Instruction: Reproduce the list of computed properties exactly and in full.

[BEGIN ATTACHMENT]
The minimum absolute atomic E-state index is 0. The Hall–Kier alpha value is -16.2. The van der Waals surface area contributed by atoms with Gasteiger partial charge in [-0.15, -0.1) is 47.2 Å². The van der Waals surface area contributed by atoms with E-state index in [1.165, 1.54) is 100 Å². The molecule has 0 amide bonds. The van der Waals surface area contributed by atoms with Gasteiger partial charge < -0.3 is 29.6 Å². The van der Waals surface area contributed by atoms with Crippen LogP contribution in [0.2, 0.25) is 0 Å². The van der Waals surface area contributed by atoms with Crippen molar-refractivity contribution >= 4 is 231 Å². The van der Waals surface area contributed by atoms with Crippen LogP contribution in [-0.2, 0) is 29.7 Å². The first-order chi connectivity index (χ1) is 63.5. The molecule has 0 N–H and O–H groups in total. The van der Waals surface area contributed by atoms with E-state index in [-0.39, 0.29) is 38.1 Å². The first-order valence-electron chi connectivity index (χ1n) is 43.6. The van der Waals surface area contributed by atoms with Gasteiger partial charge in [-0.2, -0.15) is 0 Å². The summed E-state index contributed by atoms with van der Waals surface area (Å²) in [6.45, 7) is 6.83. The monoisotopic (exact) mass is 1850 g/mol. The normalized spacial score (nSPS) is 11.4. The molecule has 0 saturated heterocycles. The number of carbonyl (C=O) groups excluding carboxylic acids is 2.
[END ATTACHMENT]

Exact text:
The minimum absolute atomic E-state index is 0. The Hall–Kier alpha value is -16.2. The van der Waals surface area contributed by atoms with Gasteiger partial charge in [-0.15, -0.1) is 47.2 Å². The van der Waals surface area contributed by atoms with E-state index in [1.165, 1.54) is 100 Å². The molecule has 0 amide bonds. The van der Waals surface area contributed by atoms with Gasteiger partial charge < -0.3 is 29.6 Å². The van der Waals surface area contributed by atoms with Crippen LogP contribution in [0.2, 0.25) is 0 Å². The van der Waals surface area contributed by atoms with Crippen molar-refractivity contribution >= 4 is 231 Å². The van der Waals surface area contributed by atoms with Crippen LogP contribution in [-0.2, 0) is 29.7 Å². The first-order chi connectivity index (χ1) is 63.5. The molecule has 0 N–H and O–H groups in total. The van der Waals surface area contributed by atoms with E-state index in [-0.39, 0.29) is 38.1 Å². The first-order valence-electron chi connectivity index (χ1n) is 43.6. The van der Waals surface area contributed by atoms with Gasteiger partial charge in [-0.2, -0.15) is 0 Å². The summed E-state index contributed by atoms with van der Waals surface area (Å²) in [6.45, 7) is 6.83. The monoisotopic (exact) mass is 1850 g/mol. The normalized spacial score (nSPS) is 11.4. The molecule has 0 saturated heterocycles. The number of carbonyl (C=O) groups excluding carboxylic acids is 2.